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Sunday, 08 December 2013 20:37

Broadening the base: Symphonies experiment to reach new audiences, donors

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Grand Rapids Symphony performing at DeVos Hall. Grand Rapids Symphony performing at DeVos Hall. COURTESY PHOTO: TERRY JOHNSTON

The aging of the Grand Rapids Symphony’s core audience members and supporters has led to a new program designed to attract and retain the next generation of symphony-goers.

Last month, the symphony held a gathering and began selling memberships to people between the ages 21 and 35 as part of its MySymphony360 program that was developed based on input from 24 young professionals who are part of a Community Engagement Committee formed in 2010. About 50 memberships have already been sold.

The cost of the annual membership — $25 for an individual and $40 for an individual plus one — gives patrons the opportunity to purchase concert tickets for $15 each, as well as access to all events, receptions and gatherings.

Evette Pittman, director of development events and community engagement for the Grand Rapids Symphony, said discussions about MySymphony360 began about one year ago.

“Many people on our board were taking a look at our audience at classical or pop concerts and looking at our donor base as well,” Pittman said. “They noticed that the audience and donors were maturing in age.”

Pittman said there was a recognition that the Grand Rapids Symphony would have to start actively cultivating the next generation of concert-goers.

“You have to look at the next generation and what happens when patrons can’t come to a concert,” she said. “This is a vital part of our society and we don’t want to see it die.”

During the last decade, symphonies throughout the United States have been struggling with low attendance figures and an aging core audience. Many of them are finding creative ways to attract and retain a younger audience.

Earlier this year, the West Michigan Symphony in Muskegon opened a new music venue in the city’s downtown that created another revenue stream for the organization and offered a more intimate setting for musical performances. The venue known as The Block has seating for about 110 people.

“The way we talk about The Block is that this is where music happens with you, not to you,” Carla Hill, president and CEO of the West Michigan Symphony, said at the time. “It becomes a different feel when you have one, two or three artists performing. It’s important to us to have that intimacy.”

The performers at these shows will talk, tell stories and connect with the audience in a way that isn’t typical for many classical music performances. It’s a big step for the organization, which is trying hard to do something many other symphonies don’t pursue — make classical music more accessible.

“We may attract audience members we haven’t seen before,” Hill said. “Part of our challenge is to attract a new audience who may bring their friends.”

Pittman said this is similar to what the Grand Rapids Symphony is trying to do. In addition to reduced ticket prices, MySymphony360 members will be able to meet and greet musicians and network during backstage receptions.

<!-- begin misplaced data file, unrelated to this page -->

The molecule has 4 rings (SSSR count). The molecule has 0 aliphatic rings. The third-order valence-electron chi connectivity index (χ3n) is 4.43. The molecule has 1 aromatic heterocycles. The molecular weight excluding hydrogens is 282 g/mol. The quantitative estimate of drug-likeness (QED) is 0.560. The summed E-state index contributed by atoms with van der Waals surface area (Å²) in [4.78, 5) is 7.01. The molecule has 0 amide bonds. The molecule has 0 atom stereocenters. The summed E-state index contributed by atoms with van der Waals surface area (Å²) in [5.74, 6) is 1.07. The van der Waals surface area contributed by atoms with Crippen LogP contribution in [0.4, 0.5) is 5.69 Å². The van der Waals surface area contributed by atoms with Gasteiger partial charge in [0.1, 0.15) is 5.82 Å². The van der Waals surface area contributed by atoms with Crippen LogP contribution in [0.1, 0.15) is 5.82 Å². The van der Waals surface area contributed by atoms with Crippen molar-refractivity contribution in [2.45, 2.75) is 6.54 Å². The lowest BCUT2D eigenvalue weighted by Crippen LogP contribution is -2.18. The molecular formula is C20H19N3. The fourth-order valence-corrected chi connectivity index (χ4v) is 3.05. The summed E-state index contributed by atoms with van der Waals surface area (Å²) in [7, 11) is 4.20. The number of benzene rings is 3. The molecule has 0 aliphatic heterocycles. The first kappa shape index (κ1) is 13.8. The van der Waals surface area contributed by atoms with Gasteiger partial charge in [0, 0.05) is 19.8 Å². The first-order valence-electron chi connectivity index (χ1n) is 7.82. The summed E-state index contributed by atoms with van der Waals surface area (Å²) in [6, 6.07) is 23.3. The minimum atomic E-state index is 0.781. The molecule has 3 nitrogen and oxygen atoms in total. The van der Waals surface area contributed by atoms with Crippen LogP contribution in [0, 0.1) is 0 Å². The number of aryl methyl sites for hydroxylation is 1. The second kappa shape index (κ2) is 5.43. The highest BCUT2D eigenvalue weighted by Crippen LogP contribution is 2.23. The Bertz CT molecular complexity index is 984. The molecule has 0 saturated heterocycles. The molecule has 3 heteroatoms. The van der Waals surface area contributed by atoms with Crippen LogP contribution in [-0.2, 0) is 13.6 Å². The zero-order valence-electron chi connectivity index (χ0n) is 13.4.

Members of the Community Engagement Committee said tickets need to be affordable for young families and young professionals who want to see more people who look like them in the audience.

Nikki Statler, sales and marketing director for the Kalamazoo Symphony Orchestra, said her organization is closely following the efforts of other symphonies to see how successful they are.

“We know that we need to expand our audiences as a natural progression to get people to enter the symphonic realm,” Statler said. “A lot of symphonies are facing the reality that they need to start encouraging audience members early on to get set in the tendency and ritual of attending concerts.”

Statler said the KSO has had success with special promotions on ticket prices and concerts that incorporate movie themes.

Pittman said initiatives such as “Music and Microbrews” have provided an avenue to expose people to the symphony in a different setting. She said musicians are taken out of DeVos Hall where they normally perform and show up for gigs or drop-in performances at a bar or a lounge.

“People who never got to DeVos but go to a lounge or bar get to experience the symphony,” she said, adding that it’s not that people don’t enjoy the music, but rather that they don’t understand it. “They don’t realize when they’re watching a movie that it includes symphonic music. We wanted to expose them to fact that they should (watch) ‘Pirates of the Caribbean’ or ‘Lord of the Rings’ with no music. Everybody has a preconceived notion about music and it’s so broad and varied.”

Among these preconceived notions is that the music symphonies play is dry and stuffy, Statler said.

“That’s not the case. We want to keep the integrity of the symphony and the orchestra and the traditional quality of the music it represents, but we also want to introduce new people to it,” she said.

The reality is that a reliance on the status quo could lead to the obsolescence of symphonies, Pittman said.

“We need to be a part of what makes Grand Rapids vibrant,” she said. “When institutions like Spectrum Health are looking at bringing in doctors and researchers, they will ask about our arts offerings. We have an obligation to be part of that conversation.”

Read 2461 times Last modified on Thursday, 05 December 2013 15:50
Jane C. Simons

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jsimons@mibiz.com

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